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China's rise is making your burger more expensive

Chow down on hamburgers before the price goes up even more.
Chow down on hamburgers before the price goes up even more.
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It's awful timing, really, considering that grilling season is about to start. Beef is at its highest price since 1987, the AP reported over the weekend, retailing for around $5.28 per pound. Drought is one major reason for the price spike, as herd sizes dwindled during last year's scorching summer. But one more constant pressure on global beef prices is the ratcheting up of demand from China.

Why are the Chinese falling in love with T-bone steaks? One, because they're delicious (the T-bones). But two, because the Chinese can increasingly afford meat. A fast-growing Chinese economy has propelled its per capita GDP upward, meaning a higher standard of living for many citizens. The below chart shows China's per capita GDP in constant, 2005 dollars.

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China's current per capita GDP of $6,100 may not sound large to most Americans, but consider that when adjusted for inflation, the measure more than doubled between 2002 and 2012. That kind of growth would be outrageously fast in the US, where per capita GDP grew by 9.8 percent over that same period.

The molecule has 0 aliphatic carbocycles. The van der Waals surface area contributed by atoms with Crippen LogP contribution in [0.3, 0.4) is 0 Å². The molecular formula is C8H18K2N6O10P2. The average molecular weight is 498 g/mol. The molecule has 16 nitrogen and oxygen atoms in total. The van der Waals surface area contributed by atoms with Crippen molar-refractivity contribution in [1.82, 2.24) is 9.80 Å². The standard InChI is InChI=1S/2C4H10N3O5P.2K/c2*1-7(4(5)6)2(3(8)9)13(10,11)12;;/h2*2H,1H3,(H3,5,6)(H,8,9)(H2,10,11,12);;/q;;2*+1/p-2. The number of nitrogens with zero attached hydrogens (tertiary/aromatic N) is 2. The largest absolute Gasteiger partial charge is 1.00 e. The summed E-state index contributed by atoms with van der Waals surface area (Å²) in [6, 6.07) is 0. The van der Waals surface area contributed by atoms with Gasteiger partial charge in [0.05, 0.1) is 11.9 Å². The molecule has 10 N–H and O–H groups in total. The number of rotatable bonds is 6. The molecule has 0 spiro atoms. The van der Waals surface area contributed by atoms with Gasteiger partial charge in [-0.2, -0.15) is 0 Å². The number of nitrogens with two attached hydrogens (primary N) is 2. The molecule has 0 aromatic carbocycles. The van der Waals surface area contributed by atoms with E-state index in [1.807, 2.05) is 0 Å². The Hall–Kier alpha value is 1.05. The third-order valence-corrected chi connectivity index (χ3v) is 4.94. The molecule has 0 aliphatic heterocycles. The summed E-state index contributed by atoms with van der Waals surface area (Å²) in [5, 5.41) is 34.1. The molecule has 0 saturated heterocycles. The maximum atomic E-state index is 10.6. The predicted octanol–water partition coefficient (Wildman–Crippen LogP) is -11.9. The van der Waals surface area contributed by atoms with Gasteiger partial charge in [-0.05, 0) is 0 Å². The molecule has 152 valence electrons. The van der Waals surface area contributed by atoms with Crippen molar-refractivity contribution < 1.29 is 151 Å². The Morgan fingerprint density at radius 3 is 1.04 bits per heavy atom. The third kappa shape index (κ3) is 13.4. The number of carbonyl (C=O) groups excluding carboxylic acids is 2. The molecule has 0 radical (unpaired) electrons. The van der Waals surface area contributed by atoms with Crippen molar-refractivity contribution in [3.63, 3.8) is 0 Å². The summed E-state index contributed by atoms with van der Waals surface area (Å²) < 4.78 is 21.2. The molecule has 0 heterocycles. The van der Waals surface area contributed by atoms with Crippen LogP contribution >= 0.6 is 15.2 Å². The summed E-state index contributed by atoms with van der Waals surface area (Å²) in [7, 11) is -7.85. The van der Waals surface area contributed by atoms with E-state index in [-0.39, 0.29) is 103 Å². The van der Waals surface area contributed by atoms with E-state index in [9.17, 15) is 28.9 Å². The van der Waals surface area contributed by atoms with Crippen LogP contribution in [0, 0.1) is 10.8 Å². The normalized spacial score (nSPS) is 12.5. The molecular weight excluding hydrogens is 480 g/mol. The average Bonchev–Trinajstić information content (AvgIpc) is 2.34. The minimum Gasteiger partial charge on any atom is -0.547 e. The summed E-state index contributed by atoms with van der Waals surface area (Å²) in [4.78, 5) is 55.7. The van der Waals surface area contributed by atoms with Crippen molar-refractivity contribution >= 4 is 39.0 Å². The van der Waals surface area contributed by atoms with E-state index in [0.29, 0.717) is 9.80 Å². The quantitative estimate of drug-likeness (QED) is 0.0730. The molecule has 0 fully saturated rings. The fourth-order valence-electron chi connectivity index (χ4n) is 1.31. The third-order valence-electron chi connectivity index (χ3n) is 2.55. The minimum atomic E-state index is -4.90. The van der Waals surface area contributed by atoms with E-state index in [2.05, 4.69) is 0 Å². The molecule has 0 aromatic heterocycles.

As a rapidly developing Chinese economy moves people into the middle class, their tastes are changing. Wealthier, more urban Chinese are increasingly eating meat, and their appetites have pushed their meat consumption up. By comparison, US beef consumption has flattened and started to fall off.

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Growing demand for beef in China means more imports of beef. The amount of beef that China imports has skyrocketed.

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Interestingly, this still has ripple effects on US beef prices, despite the fact that US beef is banned in China. China doesn't trust the US beef supply, thanks to four cases of bovine spongiform encephalopathy — known to most people as mad cow disease — since 2003. But beef is a globally traded commodity, and Chinese demand keeps upward pressure on prices globally. And when weather catastrophes like droughts thin out US herds, that exacerbates the situation.

"The big picture is US supplies are declining," says Kevin Good, senior analyst at CattleFax, a beef industry data and analysis firm. He adds that beef demand is booming not just in China but what he calls the "greater China area," including Hong Kong and Vietnam. "You've got flat supplies and growing demand" globally, he says.